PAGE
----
Ever wondered what explains the sometimes surreal, often misguided, health policies by our government? Well, it is beyond our humble brains to capture and articulate what may be going on…but we now see that lack of access to quality information is certainly not the main problem. Decision-making processes, and structural incentives, would probably merit more attention.…
I mention this because we are really impressed by the just-published 24-page special issue on Preventing Memory Loss by Congressional Quarterly Researcher, one of the main publications in Capitol Hill.
The publication is not free, but worth the price for anyone active professionally in the healthcare sector, or interested in learning about latest research and policy trends, from academics to students. You can buy Buy the Electronic PDF ($4.95) or Buy the Printed Copy ($15 — $5 discount using promotion code “L8BRAIN” = $10).
As the nation’s baby boomers age, they are increasingly worried that their memories will deteriorate — and with good reason. An estimated 10 million boomers will develop Alzheimer’s disease or another memory-destroying neurodegenerative condition in the coming years. Policy makers and health officials worry that the resulting bulge in the number of sufferers will burden the nation’s already strained health-care system. In the wake of these concerns, a vibrant brain-fitness industry is offering a variety of ways to help people keep their brains healthy, including the use of cognition-enhancing drugs and exercise. But many experts say much of what the public is being told is of limited value, at best. Intensified brain research begun years ago at the National Institutes of Health is just now beginning to produce data that scientists hope will advance efforts to prevent memory loss, but they worry that flat federal funding since 2003 may compromise the drive for solutions.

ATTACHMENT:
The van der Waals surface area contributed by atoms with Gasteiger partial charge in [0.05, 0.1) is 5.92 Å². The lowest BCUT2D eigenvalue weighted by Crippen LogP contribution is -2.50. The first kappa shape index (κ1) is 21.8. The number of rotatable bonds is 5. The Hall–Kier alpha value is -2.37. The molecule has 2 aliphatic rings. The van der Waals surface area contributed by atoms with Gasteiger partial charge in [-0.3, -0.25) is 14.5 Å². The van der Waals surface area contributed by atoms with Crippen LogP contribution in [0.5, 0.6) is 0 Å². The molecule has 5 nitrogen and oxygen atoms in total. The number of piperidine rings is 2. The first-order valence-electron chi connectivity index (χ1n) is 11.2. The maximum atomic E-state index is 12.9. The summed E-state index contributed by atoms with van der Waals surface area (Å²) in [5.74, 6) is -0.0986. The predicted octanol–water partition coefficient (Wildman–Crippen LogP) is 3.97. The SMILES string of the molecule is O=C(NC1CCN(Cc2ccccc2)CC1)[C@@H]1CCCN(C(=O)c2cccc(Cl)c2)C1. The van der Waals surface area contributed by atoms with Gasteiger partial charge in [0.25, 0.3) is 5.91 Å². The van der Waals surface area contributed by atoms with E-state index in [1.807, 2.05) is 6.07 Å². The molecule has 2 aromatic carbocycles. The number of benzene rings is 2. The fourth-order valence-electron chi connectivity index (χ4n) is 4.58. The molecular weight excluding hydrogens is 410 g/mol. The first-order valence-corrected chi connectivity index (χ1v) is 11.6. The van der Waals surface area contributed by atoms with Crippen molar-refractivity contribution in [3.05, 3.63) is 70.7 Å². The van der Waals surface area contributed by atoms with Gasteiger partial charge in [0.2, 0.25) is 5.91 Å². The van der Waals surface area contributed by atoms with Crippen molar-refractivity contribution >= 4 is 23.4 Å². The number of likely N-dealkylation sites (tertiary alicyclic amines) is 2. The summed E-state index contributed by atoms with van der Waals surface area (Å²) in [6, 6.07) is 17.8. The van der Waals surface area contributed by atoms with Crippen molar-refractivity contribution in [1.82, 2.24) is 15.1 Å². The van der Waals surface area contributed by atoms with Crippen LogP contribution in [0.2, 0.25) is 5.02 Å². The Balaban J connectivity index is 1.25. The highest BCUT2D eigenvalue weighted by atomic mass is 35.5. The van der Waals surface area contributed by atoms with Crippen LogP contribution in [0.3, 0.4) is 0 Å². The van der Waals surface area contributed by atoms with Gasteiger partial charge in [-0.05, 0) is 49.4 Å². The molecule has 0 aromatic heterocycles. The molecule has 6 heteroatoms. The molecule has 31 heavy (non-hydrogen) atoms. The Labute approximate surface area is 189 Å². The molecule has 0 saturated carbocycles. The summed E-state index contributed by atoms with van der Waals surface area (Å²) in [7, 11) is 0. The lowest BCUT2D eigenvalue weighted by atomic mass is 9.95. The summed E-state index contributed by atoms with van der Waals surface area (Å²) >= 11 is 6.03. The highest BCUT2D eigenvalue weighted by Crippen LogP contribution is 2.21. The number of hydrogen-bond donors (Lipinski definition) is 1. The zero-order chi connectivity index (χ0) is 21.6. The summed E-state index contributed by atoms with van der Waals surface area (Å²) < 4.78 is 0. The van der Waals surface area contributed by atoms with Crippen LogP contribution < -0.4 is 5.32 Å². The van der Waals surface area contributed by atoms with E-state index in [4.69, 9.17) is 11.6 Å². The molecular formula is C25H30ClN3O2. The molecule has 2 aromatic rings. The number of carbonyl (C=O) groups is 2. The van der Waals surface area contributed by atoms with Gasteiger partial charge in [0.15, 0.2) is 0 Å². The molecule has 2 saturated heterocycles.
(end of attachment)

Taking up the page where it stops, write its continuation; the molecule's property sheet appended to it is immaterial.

Marcia Clemmitt is a veteran social-policy reporter who joined CQ Researcher after serving as editor in chief of Medicine and Health, a Washington-based industry newsletter, and staff writer for The Scientist. She has also been a high school math and physics teacher. She holds a bachelor’s degree in arts and sciences from St. Johns College, Annapolis, and a masters degree in English from Georgetown University.
Table of Contents
291 — Do we know how to retard memory loss?
‑Is memory loss a bigger problem today than in earlier generations?
— Are we on the way to curing Alzheimer’s disease?
— Should the use of memory-enhancing drugs be encouraged for people with normal memories?
298 Multiple Memories
The brain has several different memory processes.
301 The Connection Machine
One brain cell can affect 10,000 others.
302 Slipping Memories
Decline begins by age 20.
303 Mental Strengths
All-important “gist” memory doesn’t fade with age.
304 Brain Disease
Alzheimer’s is the most common condition.
304 Public Funding
Memory-research funding has remained flat since 2003.
306 Research Advances
New discoveries about memory have been made.
307 Fitter Brains?
Entrepreneurs are developing “brain fitness” products.
Sidebars and Graphics
292 Alzheimer’s More Common Among Older Women
About one-in-six women 55 and older have or will develop Alzheimer’s.
293 Alzheimer’s Deaths Rise as Others Decline
Deaths from Alzheimer’s have increased 45 percent.
294 Alzheimer’s Risk Increases With Age
Nearly half of those over 85 have the disease.
296 Marketing ËœBrain Fitness”
The U.S. market grew to $225 million in 2007.
297 Unlocking the Mystery of Memory
High-tech tools reveal the brain in action.
Key events since 1885.
300 Tips on Holding onto Your Memory
Good nutrition, exercise and stress reduction can help.
303 Spending on Research Has Been Flat
No major increases since 2004.
305 At Issue
Should we encourage use of scientific techniques to enhance memory and other cognitive functions?
For Further Research
309 For More Information
Organizations to contact.
Selected sources used.
311 The Next Step
311 Citing CQ Researcher
Sample bibliography formats.